Hallelujah

A deep deep inhalation followed by a full-breathed exhale — the all at once kind, looking like the wind emoji and wondering if this is what is meant by life imitating art? My wondering takes me underneath the exhale, curious if I can name it, say out loud the source of this Hallelujah’s inception. I know there is power in a name. I remember that “Mary kept all these things, and pondered them in her heart” (Luke 2:19), and if Mary kept her things to herself, should I, too, keep mine? 

My full-breathed exhales are my Hallelujah Collective, a chorus of sorts, and much like Handel in his writing of his own Hallelujah Chorus (much better-known than my own), “I did think I did see all Heaven before me, and the great God Himself seated on His throne, with His company of Angels,” I know my exhales are full of the god in me accompanied by my own company of angels surrounding, lifting, and lighting my next breath forward. 

Notable Hallelujah’s:

— Every time his touching of me stopped. Always temporarily, but stopped. In those moments I exhaled.

— 9/11 peace accord with my Self, the confirmation that we two, she and me, would remain standing but on separate ground from him

— He agreeing, without dissertation or discussion of any kind, to my having full custody of our co-creation, my whole heart, my girl

— The signature from a credentialed-stranger, publicly decreeing a legal unbinding on the outside of what would take more years apart than ever together to undo what twisted up and bound my inside beliefs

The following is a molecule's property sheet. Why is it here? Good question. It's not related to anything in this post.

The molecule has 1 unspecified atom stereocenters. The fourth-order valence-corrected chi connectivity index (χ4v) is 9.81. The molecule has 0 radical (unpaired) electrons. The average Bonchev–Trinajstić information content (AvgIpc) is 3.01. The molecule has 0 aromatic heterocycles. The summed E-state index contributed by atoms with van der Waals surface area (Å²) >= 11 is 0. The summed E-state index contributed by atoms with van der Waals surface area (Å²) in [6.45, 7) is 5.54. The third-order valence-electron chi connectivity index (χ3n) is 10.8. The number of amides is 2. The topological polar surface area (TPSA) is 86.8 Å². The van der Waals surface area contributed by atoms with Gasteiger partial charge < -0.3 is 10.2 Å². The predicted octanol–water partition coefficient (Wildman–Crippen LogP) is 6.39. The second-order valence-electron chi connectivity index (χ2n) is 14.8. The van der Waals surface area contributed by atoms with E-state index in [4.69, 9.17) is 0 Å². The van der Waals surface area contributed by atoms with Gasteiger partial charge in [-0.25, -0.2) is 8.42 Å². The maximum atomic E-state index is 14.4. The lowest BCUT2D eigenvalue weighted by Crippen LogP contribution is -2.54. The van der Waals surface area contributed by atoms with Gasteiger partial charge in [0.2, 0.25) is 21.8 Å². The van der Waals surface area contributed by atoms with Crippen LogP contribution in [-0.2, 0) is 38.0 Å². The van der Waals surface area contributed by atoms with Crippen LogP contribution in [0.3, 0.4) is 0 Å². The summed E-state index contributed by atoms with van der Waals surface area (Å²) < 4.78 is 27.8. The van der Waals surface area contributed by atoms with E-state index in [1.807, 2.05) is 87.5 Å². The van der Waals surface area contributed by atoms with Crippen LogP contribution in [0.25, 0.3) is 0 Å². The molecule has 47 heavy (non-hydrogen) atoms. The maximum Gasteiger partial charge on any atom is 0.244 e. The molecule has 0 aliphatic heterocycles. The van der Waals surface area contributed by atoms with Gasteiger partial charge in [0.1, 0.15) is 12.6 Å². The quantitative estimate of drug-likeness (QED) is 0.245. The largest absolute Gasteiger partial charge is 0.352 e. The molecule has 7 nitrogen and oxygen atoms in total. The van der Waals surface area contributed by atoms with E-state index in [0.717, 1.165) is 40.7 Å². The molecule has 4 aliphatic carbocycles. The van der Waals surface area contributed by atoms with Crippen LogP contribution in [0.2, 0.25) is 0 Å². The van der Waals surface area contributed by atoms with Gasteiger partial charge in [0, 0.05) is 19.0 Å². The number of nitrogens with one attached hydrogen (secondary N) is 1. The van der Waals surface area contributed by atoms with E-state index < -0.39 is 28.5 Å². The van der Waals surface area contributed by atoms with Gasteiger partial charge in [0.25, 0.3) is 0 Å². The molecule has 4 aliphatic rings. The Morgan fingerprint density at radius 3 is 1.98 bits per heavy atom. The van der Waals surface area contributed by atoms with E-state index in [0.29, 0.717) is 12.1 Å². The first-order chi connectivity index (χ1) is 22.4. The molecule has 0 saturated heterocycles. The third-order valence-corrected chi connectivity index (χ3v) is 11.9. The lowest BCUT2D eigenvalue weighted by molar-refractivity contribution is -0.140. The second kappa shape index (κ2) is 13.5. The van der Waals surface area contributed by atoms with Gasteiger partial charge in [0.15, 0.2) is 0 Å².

— A name, my own from birth, restored as patronymic for only a small fee + the paperwork

— Another signature, many times repeated, binding me to a home, a place, a mortgage, my own alone

— Dance recitals, voice performances, graduations, life moments complete with staged photographs to capture forever the unbindable and impossible to capture love for this precious daughter

— Graduate work with my own heart, Spiritual Psychology, reviewing, revisiting, forgiving, reimagining, and reinventing my own breaths and transmuting them one at a time into my own Hallelujah Collective, here to be treasured, acknowledged, shared and seen. By me. By you. For the heavenly seeing of the god in me bowing to the god I was, only always doing the best she could.

And look at her now: breathing.

Hallelujah. 

Milestone Moments

I was this week old when I had my first taste of alcohol. Ever. Let me do the math for you. My half birthday was on October 1, making me 47.5 years old. My unlearning, letting go, and reidentification of Self as told me into Self as I create and choose me has now occupied a decade, plus at least four years more. There have been a handful of milestone moments in this my unlearning phase of the life I’m living. 

If I provide you a checklist it might be easier for you to follow along and keep track.

☑ Stop wearing the clothes I’ve been told to wear

☑ Start wearing sleeveless tops, shorts, and skirts above the knee

☑ Stop weekly attendance at Sunday service